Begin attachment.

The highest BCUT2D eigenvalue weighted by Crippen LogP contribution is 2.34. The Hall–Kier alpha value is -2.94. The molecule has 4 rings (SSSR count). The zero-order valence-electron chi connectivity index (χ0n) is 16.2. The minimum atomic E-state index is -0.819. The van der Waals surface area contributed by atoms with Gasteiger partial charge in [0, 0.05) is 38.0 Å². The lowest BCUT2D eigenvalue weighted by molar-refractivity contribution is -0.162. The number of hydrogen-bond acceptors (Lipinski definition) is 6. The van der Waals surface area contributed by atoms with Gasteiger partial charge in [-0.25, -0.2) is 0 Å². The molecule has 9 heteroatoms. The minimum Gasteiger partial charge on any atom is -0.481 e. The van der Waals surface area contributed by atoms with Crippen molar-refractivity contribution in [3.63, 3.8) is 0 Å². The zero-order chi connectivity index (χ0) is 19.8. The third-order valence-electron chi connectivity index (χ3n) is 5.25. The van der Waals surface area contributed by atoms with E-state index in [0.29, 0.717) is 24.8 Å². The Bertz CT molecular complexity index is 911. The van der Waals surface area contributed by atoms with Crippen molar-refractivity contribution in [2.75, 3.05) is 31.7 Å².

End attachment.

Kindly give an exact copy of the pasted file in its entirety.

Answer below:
The highest BCUT2D eigenvalue weighted by Crippen LogP contribution is 2.34. The Hall–Kier alpha value is -2.94. The molecule has 4 rings (SSSR count). The zero-order valence-electron chi connectivity index (χ0n) is 16.2. The minimum atomic E-state index is -0.819. The van der Waals surface area contributed by atoms with Gasteiger partial charge in [0, 0.05) is 38.0 Å². The lowest BCUT2D eigenvalue weighted by molar-refractivity contribution is -0.162. The number of hydrogen-bond acceptors (Lipinski definition) is 6. The van der Waals surface area contributed by atoms with Gasteiger partial charge in [-0.25, -0.2) is 0 Å². The molecule has 9 heteroatoms. The minimum Gasteiger partial charge on any atom is -0.481 e. The van der Waals surface area contributed by atoms with Crippen molar-refractivity contribution in [3.63, 3.8) is 0 Å². The zero-order chi connectivity index (χ0) is 19.8. The third-order valence-electron chi connectivity index (χ3n) is 5.25. The van der Waals surface area contributed by atoms with E-state index in [0.29, 0.717) is 24.8 Å². The Bertz CT molecular complexity index is 911. The van der Waals surface area contributed by atoms with Crippen molar-refractivity contribution in [2.75, 3.05) is 31.7 Å².